- Structuring: The ability to add meta-information (aka tags) to business rules came a few years after the introduction of rules repositories. It is clearly very useful for finding business rules based on some criteria that may be independent of the content of the rule. For example, you may want to look for all changes made by Carlos in the past 3 months or you may want to look for business rules that have been finalized but not yet approved. I really like the idea of using tagging for structuring your repository. Folders are commonly used but they suffer some limitations. It happens frequently enough that one item can be stored in more than one place. Using tags for filtering or structuring allows you to view that one item in both places without duplicating it. You may be familiar with this concept in your gmail account. Very few BRMS products support that capability to this day as far as I know.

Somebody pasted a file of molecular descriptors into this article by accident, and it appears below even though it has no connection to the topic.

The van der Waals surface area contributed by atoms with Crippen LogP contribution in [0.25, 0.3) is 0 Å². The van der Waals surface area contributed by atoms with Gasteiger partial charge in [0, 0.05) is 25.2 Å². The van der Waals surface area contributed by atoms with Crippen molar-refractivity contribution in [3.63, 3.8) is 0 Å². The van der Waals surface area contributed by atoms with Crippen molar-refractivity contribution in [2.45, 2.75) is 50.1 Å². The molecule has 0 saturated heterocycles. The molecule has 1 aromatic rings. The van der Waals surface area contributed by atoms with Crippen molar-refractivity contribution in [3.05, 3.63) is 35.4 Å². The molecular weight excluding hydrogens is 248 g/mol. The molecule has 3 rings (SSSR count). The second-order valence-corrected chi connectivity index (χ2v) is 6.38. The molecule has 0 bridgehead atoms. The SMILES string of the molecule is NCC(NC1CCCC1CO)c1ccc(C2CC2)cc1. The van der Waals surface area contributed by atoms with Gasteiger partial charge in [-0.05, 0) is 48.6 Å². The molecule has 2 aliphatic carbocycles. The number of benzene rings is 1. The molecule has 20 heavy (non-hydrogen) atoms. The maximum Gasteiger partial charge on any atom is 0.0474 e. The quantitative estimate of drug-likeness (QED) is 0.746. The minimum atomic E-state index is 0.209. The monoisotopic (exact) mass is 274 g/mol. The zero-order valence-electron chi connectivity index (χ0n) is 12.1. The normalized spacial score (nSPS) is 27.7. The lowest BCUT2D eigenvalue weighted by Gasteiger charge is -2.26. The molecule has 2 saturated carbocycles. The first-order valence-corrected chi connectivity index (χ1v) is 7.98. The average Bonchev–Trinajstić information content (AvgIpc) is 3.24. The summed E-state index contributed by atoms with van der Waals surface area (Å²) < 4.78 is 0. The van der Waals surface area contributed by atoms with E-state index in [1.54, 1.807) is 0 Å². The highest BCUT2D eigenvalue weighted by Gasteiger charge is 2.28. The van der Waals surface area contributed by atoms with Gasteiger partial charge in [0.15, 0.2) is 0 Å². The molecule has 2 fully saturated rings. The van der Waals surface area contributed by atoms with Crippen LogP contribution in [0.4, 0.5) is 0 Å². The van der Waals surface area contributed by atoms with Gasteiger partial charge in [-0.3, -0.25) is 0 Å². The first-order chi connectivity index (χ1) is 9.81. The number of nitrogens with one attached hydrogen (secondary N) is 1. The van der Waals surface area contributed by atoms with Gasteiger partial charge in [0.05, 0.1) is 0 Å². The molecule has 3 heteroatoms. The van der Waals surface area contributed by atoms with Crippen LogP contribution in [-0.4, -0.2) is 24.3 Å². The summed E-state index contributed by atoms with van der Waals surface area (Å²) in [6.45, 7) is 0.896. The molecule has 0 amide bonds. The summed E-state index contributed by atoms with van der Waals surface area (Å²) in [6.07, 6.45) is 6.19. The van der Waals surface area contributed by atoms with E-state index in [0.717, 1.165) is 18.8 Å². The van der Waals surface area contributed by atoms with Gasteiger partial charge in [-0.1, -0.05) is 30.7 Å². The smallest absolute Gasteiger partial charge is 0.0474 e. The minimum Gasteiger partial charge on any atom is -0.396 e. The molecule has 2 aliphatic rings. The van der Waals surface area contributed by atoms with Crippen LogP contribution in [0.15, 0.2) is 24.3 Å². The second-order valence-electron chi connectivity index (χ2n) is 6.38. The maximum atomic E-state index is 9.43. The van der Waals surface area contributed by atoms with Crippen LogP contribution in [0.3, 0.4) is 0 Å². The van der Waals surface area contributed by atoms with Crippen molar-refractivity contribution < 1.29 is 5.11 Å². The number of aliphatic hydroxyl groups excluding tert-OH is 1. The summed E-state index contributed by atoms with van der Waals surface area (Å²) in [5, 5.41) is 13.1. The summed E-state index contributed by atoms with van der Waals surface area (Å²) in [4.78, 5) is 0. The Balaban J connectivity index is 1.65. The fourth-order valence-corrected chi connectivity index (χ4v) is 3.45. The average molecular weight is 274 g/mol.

- Discovery / Catalog: At a higher level, one of the most important capabilities offered by the rules repository is the ability to catalog your business logic. When your rules are stored in a repository, you can reuse those entities over and over and find out where you have been using them. Take an Audit scenario for example, you may need to find all the projects that are actually leveraging a given score model. We have also seen the opposite scenario where a score model performance is deteriorating and you want to refresh it. Although you certainly have your scoring formula in your source code management system or in your rules code, tracing back to the original Analytics project may be more problematic. Back in the early 2000’s, the Rules Traceability Initiative attempted to address that use case for requirements. Meta-Information could be leveraged again for traceability.